I got out to Island Bay in the late evening around 5pm and took a stroll along the beach. It was a breezy evening but mild all the same at 17 degrees. I had a quick walk along the shoreline and came across some very unusual looking “stones”. One of my friends on facebook told me that they are Turban Shell lids or operculums. The operculum, meaning little lid, is a corneous (made out of a substance similar to that of horns in some mammals) or calcareous (partly or mostly composed of calcium carbonate, containing lime or being chalky) anatomical structure like a trapdoor which exists in many groups of freshwater and sea snails and some land snails. The trapdoor closes the aperture of the shell when the soft parts of the animal are retracted. I picked up about 6 of them. They’re oval in shape. On one side they’re green/brown in colour and on the flat side there are beautiful spiral shaped designs, which I loved.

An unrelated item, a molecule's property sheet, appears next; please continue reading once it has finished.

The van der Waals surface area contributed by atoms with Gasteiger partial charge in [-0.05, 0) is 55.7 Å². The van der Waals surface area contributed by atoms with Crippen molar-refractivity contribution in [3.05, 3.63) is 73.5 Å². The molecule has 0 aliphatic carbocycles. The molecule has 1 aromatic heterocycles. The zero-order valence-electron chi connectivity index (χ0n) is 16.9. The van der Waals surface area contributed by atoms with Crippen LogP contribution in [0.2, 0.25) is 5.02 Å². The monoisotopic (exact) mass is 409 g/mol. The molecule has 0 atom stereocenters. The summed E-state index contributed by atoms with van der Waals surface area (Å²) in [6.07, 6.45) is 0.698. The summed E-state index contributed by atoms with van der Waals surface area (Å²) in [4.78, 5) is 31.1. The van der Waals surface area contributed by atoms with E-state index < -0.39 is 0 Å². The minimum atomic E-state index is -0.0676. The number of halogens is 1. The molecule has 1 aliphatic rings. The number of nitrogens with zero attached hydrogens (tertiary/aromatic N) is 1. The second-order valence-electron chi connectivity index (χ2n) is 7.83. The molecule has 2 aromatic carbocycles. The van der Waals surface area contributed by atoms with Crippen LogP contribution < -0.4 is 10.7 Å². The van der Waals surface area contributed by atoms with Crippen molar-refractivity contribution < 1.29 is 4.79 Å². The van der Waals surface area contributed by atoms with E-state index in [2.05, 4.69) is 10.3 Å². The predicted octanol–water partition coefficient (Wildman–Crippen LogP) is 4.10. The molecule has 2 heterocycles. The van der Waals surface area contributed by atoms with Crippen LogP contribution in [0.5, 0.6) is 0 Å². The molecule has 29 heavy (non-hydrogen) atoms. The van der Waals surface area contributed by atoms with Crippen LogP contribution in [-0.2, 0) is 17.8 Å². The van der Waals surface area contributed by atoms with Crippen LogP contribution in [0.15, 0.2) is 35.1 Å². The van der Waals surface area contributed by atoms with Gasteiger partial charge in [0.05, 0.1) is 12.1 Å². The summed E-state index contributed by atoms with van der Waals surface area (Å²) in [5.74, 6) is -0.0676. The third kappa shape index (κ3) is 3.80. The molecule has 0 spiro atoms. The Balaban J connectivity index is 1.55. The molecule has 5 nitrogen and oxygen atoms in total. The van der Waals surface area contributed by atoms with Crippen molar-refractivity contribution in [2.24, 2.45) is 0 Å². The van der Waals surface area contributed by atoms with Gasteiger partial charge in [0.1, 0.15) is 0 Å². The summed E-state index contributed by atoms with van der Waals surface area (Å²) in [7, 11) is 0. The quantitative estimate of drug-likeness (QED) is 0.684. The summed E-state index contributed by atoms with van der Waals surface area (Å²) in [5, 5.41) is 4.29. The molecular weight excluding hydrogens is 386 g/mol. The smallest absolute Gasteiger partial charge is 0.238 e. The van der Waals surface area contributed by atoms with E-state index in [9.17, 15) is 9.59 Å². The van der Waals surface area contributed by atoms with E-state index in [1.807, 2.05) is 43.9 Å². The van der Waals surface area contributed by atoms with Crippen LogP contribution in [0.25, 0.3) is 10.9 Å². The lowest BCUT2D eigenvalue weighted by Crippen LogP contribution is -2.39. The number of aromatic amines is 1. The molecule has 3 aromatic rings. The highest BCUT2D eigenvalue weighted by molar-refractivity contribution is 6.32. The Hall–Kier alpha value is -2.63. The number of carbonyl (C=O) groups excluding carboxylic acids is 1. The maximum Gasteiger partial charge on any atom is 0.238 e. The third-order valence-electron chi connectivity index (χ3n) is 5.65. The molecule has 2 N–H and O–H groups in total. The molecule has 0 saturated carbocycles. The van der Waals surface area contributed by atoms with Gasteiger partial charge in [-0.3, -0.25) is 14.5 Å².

On my way back to town, I noticed that the local cinema was open. Unusually designed house, WellingtonThe last few times I was in the area it had been closed. My tummy was screaming at me to eat something and as I scanned through their menu, eating there sounded even more appealing. It was a cosy, quirky little restaurant and if I’d had the time I would have really liked to have gone to the cinema there. I had the most delicious warm Superfood Salad with a glass of New Zealand rose wine. It was one of the nicest meals I’d had in a long while. They have a brunch, dinner and a kids menu, along with a wide range of local and international beer, wines and spirits and a takeaway coffee kiosk open from 7am weekdays and 8am weekends. The Empire Cinema & Eatery comes highly recommended.

After 5 very enjoyable days in Wellington it was time to move on to Waiheke Island, off the east coast of Auckland. I was looking forward to it as I hadn’t been there before and was one of the places I had always wanted to go to.